The collection also contains scrapbook pages with newspaper clippings and programs. The newspaper clippings document interviews of Doctoroff about his work and philosophy of art, reviews and announcements of his exhibitions, and his subjects. The bulk of the clippings cover his recently completed portraits and include short biographies on the sitter, descriptions of their mannerisms while Doctoroff painted them, and details on portrait unveiling events. Programs on the scrapbook pages document two Doctoroff exhibitions in 1935 and 1940, and a 1941 unveiling event for a portrait of Eugene Stuart Gilmore. Other noteworthy items in the scrapbook pages include a 1941 telegram to Doctoroff from his wife, Rose, about the reception of the portrait of Eugene Stuart Gilmore and a handwritten timeline of Doctoroff’s accomplishments created as notes for his 1940 submission to Who’s Who in Chicago. Separate items are two copies of publications with portraits by Doctoroff on the cover: Abraham Lincoln on the cover of the 1951 Official Program of the 55th Annual Lincoln Day Dinner, Chicago, Illinois, and Mrs. A. Rollin Staley on the July 1955 cover of Townsfolk magazine.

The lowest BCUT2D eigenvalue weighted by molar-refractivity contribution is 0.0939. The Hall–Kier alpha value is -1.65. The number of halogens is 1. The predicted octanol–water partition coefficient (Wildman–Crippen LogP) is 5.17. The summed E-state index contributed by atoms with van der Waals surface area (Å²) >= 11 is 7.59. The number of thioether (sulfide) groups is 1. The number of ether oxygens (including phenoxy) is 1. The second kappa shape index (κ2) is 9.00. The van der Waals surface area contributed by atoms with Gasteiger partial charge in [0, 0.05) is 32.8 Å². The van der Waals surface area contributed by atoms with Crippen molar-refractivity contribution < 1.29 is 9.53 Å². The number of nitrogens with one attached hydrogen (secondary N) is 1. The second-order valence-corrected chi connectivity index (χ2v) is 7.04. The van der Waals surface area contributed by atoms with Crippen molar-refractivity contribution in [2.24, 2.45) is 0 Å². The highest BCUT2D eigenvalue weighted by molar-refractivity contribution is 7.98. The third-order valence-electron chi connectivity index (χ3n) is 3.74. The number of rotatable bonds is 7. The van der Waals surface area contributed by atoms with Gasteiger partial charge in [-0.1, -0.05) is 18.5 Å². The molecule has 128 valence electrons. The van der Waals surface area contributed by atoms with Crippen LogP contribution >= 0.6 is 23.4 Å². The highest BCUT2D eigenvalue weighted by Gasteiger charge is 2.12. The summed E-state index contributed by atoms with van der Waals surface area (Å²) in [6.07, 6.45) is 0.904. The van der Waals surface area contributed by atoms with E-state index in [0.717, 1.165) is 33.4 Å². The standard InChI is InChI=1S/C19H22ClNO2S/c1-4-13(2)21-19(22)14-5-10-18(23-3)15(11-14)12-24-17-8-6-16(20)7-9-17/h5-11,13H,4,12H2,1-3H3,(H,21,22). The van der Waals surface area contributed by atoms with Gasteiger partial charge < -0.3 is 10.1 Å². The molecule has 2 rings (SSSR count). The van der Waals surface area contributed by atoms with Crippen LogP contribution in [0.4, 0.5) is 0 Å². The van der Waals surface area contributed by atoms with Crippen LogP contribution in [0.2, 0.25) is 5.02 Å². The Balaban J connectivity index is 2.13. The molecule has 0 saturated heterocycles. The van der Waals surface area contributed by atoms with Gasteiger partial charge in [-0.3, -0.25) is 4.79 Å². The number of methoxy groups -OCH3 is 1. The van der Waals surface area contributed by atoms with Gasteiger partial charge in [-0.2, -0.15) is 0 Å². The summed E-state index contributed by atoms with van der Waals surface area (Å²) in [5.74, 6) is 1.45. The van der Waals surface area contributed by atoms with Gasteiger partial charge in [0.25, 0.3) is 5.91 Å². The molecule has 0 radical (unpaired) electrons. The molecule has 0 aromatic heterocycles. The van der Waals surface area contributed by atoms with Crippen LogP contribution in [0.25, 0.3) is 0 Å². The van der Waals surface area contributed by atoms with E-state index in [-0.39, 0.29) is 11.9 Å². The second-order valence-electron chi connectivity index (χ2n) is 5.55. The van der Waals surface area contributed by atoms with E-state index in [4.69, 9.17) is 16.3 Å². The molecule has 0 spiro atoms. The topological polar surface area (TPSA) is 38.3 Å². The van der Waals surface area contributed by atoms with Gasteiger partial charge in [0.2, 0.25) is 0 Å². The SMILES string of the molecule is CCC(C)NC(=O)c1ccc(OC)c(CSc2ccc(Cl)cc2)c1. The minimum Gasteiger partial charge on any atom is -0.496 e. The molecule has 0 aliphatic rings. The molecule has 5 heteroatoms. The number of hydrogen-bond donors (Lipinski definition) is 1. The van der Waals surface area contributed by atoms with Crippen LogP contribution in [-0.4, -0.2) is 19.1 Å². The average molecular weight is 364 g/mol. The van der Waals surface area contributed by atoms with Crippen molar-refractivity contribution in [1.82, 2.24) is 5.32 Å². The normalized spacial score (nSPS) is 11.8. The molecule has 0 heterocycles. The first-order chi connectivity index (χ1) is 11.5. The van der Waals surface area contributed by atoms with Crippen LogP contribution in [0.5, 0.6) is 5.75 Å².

Seven prints of 1924-1927 portrait drawings are signed by the sitters and Doctoroff. Five of the portraits are addressed to the artist. The subjects include Clarence Darrow, Mary L. Dutton, Isaac Miller Hamilton, Jacob W. Loeb, and Julius Rosenwald.


  • Creation: 1924-1967



Materials are in English.

Conditions Governing Access

The John Doctoroff papers are open for research in the Special Collections Reading Room; 1 box at a time (Priority III).